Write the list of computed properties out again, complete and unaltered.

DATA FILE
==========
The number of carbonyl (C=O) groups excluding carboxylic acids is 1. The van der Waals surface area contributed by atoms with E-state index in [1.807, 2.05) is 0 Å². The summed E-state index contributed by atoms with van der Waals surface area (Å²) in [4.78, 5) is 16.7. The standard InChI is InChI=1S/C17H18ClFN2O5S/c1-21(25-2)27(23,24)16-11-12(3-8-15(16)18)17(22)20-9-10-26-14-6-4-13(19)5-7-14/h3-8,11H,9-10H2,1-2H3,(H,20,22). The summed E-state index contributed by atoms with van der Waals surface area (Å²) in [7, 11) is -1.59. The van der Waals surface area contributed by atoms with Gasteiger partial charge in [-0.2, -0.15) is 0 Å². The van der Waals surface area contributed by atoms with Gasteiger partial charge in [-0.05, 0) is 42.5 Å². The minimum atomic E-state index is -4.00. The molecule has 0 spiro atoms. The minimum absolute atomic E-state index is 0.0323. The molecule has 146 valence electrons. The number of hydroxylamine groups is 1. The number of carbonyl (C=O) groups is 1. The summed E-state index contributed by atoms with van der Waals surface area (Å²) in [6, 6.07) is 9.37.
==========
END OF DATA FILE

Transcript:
The number of carbonyl (C=O) groups excluding carboxylic acids is 1. The van der Waals surface area contributed by atoms with E-state index in [1.807, 2.05) is 0 Å². The summed E-state index contributed by atoms with van der Waals surface area (Å²) in [4.78, 5) is 16.7. The standard InChI is InChI=1S/C17H18ClFN2O5S/c1-21(25-2)27(23,24)16-11-12(3-8-15(16)18)17(22)20-9-10-26-14-6-4-13(19)5-7-14/h3-8,11H,9-10H2,1-2H3,(H,20,22). The summed E-state index contributed by atoms with van der Waals surface area (Å²) in [7, 11) is -1.59. The van der Waals surface area contributed by atoms with Gasteiger partial charge in [-0.2, -0.15) is 0 Å². The van der Waals surface area contributed by atoms with Gasteiger partial charge in [-0.05, 0) is 42.5 Å². The minimum atomic E-state index is -4.00. The molecule has 0 spiro atoms. The minimum absolute atomic E-state index is 0.0323. The molecule has 146 valence electrons. The number of hydroxylamine groups is 1. The number of carbonyl (C=O) groups is 1. The summed E-state index contributed by atoms with van der Waals surface area (Å²) in [6, 6.07) is 9.37.